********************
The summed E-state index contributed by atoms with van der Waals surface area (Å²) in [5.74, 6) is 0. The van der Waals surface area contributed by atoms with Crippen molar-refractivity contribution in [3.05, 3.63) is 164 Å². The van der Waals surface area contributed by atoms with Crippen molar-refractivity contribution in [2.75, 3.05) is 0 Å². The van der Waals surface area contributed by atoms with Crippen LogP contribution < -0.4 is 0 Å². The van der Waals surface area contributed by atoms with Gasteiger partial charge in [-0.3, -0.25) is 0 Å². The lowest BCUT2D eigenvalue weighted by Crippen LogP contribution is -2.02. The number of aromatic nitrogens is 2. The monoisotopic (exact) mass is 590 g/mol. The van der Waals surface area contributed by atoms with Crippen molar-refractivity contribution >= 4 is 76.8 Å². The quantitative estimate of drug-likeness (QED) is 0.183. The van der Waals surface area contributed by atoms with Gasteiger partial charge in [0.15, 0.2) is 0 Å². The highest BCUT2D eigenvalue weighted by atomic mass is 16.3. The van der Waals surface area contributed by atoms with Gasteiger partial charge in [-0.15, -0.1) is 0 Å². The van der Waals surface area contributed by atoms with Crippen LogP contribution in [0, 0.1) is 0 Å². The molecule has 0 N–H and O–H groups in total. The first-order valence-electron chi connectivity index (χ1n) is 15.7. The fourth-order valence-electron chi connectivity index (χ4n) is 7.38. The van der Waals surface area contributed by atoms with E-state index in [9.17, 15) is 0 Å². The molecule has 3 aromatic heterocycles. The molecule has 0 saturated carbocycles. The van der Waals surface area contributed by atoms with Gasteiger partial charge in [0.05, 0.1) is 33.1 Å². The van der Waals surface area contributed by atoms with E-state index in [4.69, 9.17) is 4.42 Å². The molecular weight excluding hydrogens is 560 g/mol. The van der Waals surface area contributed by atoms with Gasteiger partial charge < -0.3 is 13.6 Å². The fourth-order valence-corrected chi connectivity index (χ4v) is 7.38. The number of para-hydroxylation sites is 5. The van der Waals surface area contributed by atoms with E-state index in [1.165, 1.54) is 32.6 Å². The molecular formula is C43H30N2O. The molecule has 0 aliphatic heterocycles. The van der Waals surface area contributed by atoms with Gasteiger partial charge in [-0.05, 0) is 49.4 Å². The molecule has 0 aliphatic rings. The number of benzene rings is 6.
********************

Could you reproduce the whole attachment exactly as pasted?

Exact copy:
The summed E-state index contributed by atoms with van der Waals surface area (Å²) in [5.74, 6) is 0. The van der Waals surface area contributed by atoms with Crippen molar-refractivity contribution in [3.05, 3.63) is 164 Å². The van der Waals surface area contributed by atoms with Crippen molar-refractivity contribution in [2.75, 3.05) is 0 Å². The van der Waals surface area contributed by atoms with Crippen LogP contribution < -0.4 is 0 Å². The van der Waals surface area contributed by atoms with Gasteiger partial charge in [-0.3, -0.25) is 0 Å². The lowest BCUT2D eigenvalue weighted by Crippen LogP contribution is -2.02. The number of aromatic nitrogens is 2. The monoisotopic (exact) mass is 590 g/mol. The van der Waals surface area contributed by atoms with Crippen molar-refractivity contribution >= 4 is 76.8 Å². The quantitative estimate of drug-likeness (QED) is 0.183. The van der Waals surface area contributed by atoms with Gasteiger partial charge in [0.15, 0.2) is 0 Å². The highest BCUT2D eigenvalue weighted by atomic mass is 16.3. The van der Waals surface area contributed by atoms with Gasteiger partial charge in [-0.15, -0.1) is 0 Å². The van der Waals surface area contributed by atoms with Crippen LogP contribution in [0, 0.1) is 0 Å². The molecule has 0 N–H and O–H groups in total. The first-order valence-electron chi connectivity index (χ1n) is 15.7. The fourth-order valence-electron chi connectivity index (χ4n) is 7.38. The van der Waals surface area contributed by atoms with E-state index in [9.17, 15) is 0 Å². The molecule has 3 aromatic heterocycles. The molecule has 0 saturated carbocycles. The van der Waals surface area contributed by atoms with Gasteiger partial charge in [0.05, 0.1) is 33.1 Å². The van der Waals surface area contributed by atoms with E-state index in [4.69, 9.17) is 4.42 Å². The molecular weight excluding hydrogens is 560 g/mol. The van der Waals surface area contributed by atoms with Gasteiger partial charge < -0.3 is 13.6 Å². The fourth-order valence-corrected chi connectivity index (χ4v) is 7.38. The number of para-hydroxylation sites is 5. The van der Waals surface area contributed by atoms with E-state index in [1.165, 1.54) is 32.6 Å². The molecular formula is C43H30N2O. The molecule has 0 aliphatic heterocycles. The van der Waals surface area contributed by atoms with Gasteiger partial charge in [-0.05, 0) is 49.4 Å². The molecule has 0 aliphatic rings. The number of benzene rings is 6.